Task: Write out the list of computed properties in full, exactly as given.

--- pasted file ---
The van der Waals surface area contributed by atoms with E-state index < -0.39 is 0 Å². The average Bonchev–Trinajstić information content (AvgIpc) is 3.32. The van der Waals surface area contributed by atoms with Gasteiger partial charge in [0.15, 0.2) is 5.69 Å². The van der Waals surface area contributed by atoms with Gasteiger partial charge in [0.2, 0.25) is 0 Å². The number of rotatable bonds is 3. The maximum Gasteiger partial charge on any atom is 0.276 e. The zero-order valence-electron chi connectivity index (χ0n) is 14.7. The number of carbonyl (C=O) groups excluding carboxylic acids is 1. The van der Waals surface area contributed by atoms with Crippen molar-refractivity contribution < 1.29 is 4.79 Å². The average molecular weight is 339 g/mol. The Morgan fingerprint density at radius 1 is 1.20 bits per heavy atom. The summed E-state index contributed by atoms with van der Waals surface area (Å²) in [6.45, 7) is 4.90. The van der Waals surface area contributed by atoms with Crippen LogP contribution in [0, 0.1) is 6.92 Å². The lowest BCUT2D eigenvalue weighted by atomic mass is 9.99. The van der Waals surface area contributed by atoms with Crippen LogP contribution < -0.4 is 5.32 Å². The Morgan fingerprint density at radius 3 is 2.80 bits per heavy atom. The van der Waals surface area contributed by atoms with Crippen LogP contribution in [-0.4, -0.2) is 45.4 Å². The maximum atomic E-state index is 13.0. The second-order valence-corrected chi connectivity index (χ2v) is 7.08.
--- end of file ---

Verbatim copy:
The van der Waals surface area contributed by atoms with E-state index < -0.39 is 0 Å². The average Bonchev–Trinajstić information content (AvgIpc) is 3.32. The van der Waals surface area contributed by atoms with Gasteiger partial charge in [0.15, 0.2) is 5.69 Å². The van der Waals surface area contributed by atoms with Gasteiger partial charge in [0.2, 0.25) is 0 Å². The number of rotatable bonds is 3. The maximum Gasteiger partial charge on any atom is 0.276 e. The zero-order valence-electron chi connectivity index (χ0n) is 14.7. The number of carbonyl (C=O) groups excluding carboxylic acids is 1. The van der Waals surface area contributed by atoms with Crippen molar-refractivity contribution < 1.29 is 4.79 Å². The average molecular weight is 339 g/mol. The Morgan fingerprint density at radius 1 is 1.20 bits per heavy atom. The summed E-state index contributed by atoms with van der Waals surface area (Å²) in [6.45, 7) is 4.90. The van der Waals surface area contributed by atoms with Crippen LogP contribution in [0, 0.1) is 6.92 Å². The lowest BCUT2D eigenvalue weighted by atomic mass is 9.99. The van der Waals surface area contributed by atoms with Crippen LogP contribution < -0.4 is 5.32 Å². The Morgan fingerprint density at radius 3 is 2.80 bits per heavy atom. The van der Waals surface area contributed by atoms with Crippen LogP contribution in [-0.4, -0.2) is 45.4 Å². The maximum atomic E-state index is 13.0. The second-order valence-corrected chi connectivity index (χ2v) is 7.08.